Life of Pi
The number pi, because of its never ending decimal continuity, represents infinity. When Pi Patel is adrift on a lifeboat in the Pacific Ocean, mathematics turns into philosophy, and both novelist and filmmaker would have us believe that the universe, with all its infinite life forms, has a creative ‘oneness’, so to speak.
Prattling on in this fashion, the preachy tone of Life of Pi grates somewhat. This takes something away from the astonishing visualisation of the movie. Ang Lee is a master adaptation artist and can transit centuries and cultures utterly convincingly. He can move with ease from Jane Austen’s England in Sense and Sensibility to the story of a boy who grew up in a zoo in Pondicherry. He can combine traditional narrative with special effects and 3D as naturally as James Cameron does in Titanic and Avatar.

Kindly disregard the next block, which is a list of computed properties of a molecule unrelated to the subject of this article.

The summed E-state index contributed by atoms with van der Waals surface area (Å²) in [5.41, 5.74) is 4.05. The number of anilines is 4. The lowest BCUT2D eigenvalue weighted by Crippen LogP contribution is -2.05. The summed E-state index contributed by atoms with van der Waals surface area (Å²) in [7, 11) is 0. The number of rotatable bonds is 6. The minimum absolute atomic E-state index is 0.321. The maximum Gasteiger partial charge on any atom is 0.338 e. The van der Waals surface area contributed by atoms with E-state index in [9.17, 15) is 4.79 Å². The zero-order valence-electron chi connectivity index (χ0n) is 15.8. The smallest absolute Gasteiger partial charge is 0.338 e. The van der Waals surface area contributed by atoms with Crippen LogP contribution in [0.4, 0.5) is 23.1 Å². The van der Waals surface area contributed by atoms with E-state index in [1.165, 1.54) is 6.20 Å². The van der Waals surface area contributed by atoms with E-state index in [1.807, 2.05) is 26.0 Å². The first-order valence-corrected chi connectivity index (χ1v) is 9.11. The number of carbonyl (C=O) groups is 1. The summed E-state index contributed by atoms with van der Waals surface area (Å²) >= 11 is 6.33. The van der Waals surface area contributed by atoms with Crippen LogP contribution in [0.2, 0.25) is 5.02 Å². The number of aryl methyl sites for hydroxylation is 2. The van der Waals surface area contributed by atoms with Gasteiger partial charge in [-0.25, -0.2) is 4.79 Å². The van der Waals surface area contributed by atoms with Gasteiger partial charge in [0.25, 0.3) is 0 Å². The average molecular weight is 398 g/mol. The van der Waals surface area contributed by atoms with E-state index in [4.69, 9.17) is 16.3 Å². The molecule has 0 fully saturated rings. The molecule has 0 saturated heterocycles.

This cinematic fluency is what you admire in the film, because in terms of content, some of novelist Yann Martel’s narrative devices appear derivative. When Pi and Richard Parker, the Bengal tiger, finally drift on to an island full of meerkats and a carnivorous form of algae, it appears a hallucination. Later, when he survives his ordeals, Pi’s story is not believed. Lemuel Gulliver, too, is stranded on strange islands where the natural world is upended in Swift’s great dystopian novel, and he too faces credibility issues when he reaches ‘civilisation’.
Also, the relationship between Pi and Richard Parker, a companionship between boy and tiger that keeps Pi sane during the 227 days he is adrift, is similar to the unlikely castaway friendship between Robinson Crusoe and ‘Friday’ in Defoe’s novel.
In the film, actor Suraj Sharma develops a persona natural both to himself and the boy Pi, managing to convey a physical and psychological transformation very well. As the man Pi, Irrfan Khan is equally good. Overall, a very satisfying cinematic experience.